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Doing Their Time in the Working World

Justice: Restitution center is for women who stole. They repay debts, avoid prison.

April 15, 2002|JEAN GUCCIONE | TIMES STAFF WRITER

Gina Faison takes the bus every morning to the downtown Los Angeles law office where she works.

She cannot leave the building for lunch with colleagues. She cannot stop at the mall after work. Nor can she go home to her husband and three young sons at night.

Faison, a paralegal and convicted thief, is serving an unusual three-year sentence at California's only restitution center for women.

"I don't know if I could have made it over the wall," said Faison, a 38-year-old first offender, referring to state prison.

She is one of 43 women now living at the minimum-security facility in Pico-Union, where inmates wear whatever they like, sleep two to six in a bedroom and sip their morning coffee outside under bright blue awnings.

The program is designed to move nonviolent inmates from prison into the work force to repay their victims, said Doris Mahlum, district administrator for the state Department of Corrections.

Participants have paid $250,000 in court-ordered restitution in the last two years, she said.

Despite increased prosecution of white-collar criminals and the popularity of alternative sentences for nonviolent offenders, the restitution center has operated in relative obscurity since 1971.

It serves inmates from throughout California, but rarely, if ever, have all 100 beds been occupied at once. Ten are now empty.

To qualify, inmates must be nonviolent, must have been ordered to pay restitution and sentenced to three years or less. They are required to get a job and turn over two-thirds of their salary to their victims and the state to defray the costs of incarceration.

The women are housed in a beige one-story structure built in 1910 as the Chase Sanatorium in a residential area on West 18th Street near Union Avenue. A 50-bed men's center is in a renovated motel in an industrial section of South La Cienega Boulevard.

Unlike the general prison population, most of the inmates are educated and have marketable job skills, said Cheryl Atterbury-Brooks, the parole officer assigned to the women's center.

"We have doctors, lawyers, nurses," she said.

A few earn more than the staff that supervises them. Program manager Ernest Green recalled a geologist convicted of fraud who was paid $30 an hour.

Most of the women work in offices and restaurants. Banks are strictly off-limits.

They are banned from working "too close to where they dirtied their hands before," Mahlum said. "I don't want them to get sticky fingers."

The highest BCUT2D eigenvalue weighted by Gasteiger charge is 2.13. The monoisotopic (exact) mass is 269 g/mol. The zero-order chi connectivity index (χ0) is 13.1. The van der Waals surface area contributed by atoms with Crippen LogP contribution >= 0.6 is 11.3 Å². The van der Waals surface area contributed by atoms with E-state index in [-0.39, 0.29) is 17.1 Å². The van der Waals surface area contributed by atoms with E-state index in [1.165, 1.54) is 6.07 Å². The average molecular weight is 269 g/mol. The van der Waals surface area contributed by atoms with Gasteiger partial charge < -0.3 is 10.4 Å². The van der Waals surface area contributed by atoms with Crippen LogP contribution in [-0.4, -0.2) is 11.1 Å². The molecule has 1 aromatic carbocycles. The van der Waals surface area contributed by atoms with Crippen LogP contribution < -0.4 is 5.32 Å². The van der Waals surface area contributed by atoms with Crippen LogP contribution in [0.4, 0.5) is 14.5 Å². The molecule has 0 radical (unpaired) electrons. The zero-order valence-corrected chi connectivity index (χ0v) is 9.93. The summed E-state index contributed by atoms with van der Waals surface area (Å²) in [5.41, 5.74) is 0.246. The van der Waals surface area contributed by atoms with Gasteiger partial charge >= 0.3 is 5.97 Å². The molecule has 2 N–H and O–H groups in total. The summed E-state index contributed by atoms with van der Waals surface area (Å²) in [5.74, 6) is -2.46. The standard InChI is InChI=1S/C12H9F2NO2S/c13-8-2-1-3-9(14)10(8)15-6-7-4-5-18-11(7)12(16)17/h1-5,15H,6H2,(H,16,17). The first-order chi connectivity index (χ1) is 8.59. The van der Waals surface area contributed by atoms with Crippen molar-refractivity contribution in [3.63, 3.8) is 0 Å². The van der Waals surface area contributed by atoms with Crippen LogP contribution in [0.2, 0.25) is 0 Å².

Employers are told they are hiring inmates who have defrauded or embezzled money, often from a previous employer.

A few of Encino attorney I. Mark Bledstein's clients, including Armen Oganesyan, have been sentenced to a restitution center.

Last week, Oganesyan, 26, was ordered to spend 16 months there and pay $50,000 in restitution for hacking into his former employer's computer. He is a first-time offender with a wife with two young children.

"It's a great benefit to this guy ... and the victim gets the money," Bledstein said.

Toni Medina, 41, was lucky. She got the first job she applied for.

The former suburban San Diego housewife has been a waitress at a Denny's restaurant in Mid-Wilshire for more than a year. Now she's the restaurant's top waitress and a candidate for management training.

Life is so good that some days Medina said she forgets she's a prisoner. She recently turned down a police officer who asked for her telephone number, and jokingly offered to give him her "W" or prison number.

But Medina said she would never break the center's rules, for fear of being sent back to prison.

Serious violations, including escapes, can add up to 36 months to an inmate's sentence. Lesser offenses can get an inmate transferred back to prison.

"When they do go back, it's horrible," Medina said. "They scream, kick and cry."

In the evenings, the women eat dinner together, watch television, use pay telephones in the hallway. They wash their own clothes and, if they like, can order pizza.

The dorm-style rooms each have a small bathroom with a toilet and sink. Communal showers are located in each wing.

Family visitation is from noon to 4 p.m. Saturdays and Sundays.

After 14 months at the center, Medina has bittersweet feelings about returning home this week.

She feels a strong bond with the other women. And she's proud of her professional accomplishments.

"You actually start a life, and all of a sudden you are paroled and you have to go back to your county and start a life," she said.

Medina, who divorced in prison, plans to return to San Diego to live with her three children. A secret addiction to crystal methamphetamine led to her arrest in a check and credit card fraud ring.

She suspects prison would have hardened her--and destroyed the little self-esteem she had left.

Medina said she is grateful for the safe and nurturing alternative to prison.

"I'm walking out as a productive member of society," she said. "I can guarantee you, I will never be back."

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